Galen: Do you remember the first romance book you read? If so, who was the author?

Nancy: Oh, flashback time. I love it. My first romance author I ever read was Victoria Holt.  I don’t remember if the first was The Shadow of Lynx or The House of a Thousand Lanterns.  After making my way through all of Victoria’s books available in my local library, I discovered Daniel Steel. After her, I think Nora Roberts came into my life. From there on, there have been so many wonderful authors. Hummmm… I have to wonder if my book titles came from a long buried Victoria Holt romance story.


Galen: What made it stick with you?

Nancy: I loved the strange new places the books brought me to, the intrigue―mystery, and of course the romance between the hero and heroine.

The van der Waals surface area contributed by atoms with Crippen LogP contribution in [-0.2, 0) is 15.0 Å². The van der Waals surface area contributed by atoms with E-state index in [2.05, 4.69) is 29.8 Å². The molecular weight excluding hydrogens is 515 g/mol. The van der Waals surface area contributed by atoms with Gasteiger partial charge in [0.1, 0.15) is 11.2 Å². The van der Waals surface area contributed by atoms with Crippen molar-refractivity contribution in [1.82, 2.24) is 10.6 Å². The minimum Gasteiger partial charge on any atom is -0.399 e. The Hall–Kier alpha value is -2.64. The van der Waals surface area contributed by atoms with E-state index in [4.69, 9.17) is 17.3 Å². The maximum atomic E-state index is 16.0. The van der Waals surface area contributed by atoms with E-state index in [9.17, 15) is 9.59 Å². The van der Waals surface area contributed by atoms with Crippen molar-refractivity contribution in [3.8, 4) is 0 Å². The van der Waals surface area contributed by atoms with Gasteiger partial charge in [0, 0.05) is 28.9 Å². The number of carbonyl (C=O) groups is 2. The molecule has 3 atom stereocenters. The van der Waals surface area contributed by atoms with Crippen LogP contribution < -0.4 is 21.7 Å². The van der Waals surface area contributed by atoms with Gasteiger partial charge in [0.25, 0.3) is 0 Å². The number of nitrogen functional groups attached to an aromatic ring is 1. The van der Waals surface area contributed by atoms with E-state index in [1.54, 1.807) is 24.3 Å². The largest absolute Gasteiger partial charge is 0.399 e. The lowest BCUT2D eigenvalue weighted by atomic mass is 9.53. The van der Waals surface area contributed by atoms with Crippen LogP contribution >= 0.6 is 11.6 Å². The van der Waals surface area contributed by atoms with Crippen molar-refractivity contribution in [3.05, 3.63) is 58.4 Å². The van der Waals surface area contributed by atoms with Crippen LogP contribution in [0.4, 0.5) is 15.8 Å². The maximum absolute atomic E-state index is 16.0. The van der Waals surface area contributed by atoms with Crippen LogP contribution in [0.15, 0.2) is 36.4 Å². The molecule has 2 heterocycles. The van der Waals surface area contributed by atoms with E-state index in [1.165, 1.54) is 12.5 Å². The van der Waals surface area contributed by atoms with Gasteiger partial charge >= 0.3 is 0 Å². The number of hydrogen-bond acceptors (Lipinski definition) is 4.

Galen: Are you a pantzer or a plotter?

Nancy: Oh, I’m a pantser and proud of it. In each story I have written, I have had a general premise, an outline of how I wanted to story to go. But somewhere along the way, something magical happens that is really hard to explain. The story takes on a life of its own.  It’s like a scene from a movie in my head. At some point, something happens totally unexpected. It doesn’t necessarily change the direction of the story, but I can’t help sitting back and enjoying the WOW moment―where in the heck did that come from? The story always ends the way I plan, but the way I arrive at the end is a real mystery. The wow moments in writing are just magic.


Galen: Name two blogs you read everyday.

Nancy: Even though I follow several blogs, I don’t read any blogs every day.  I know there are amazing post that I’m missing, but there are just so many hours in the day. I’m not a fast writer. I send a lot time struggling to get a scene just right. In order to find time to write and take care all my other responsibilities, I have decided to do just a quick glance on Facebook over my morning coffee then shut everything off.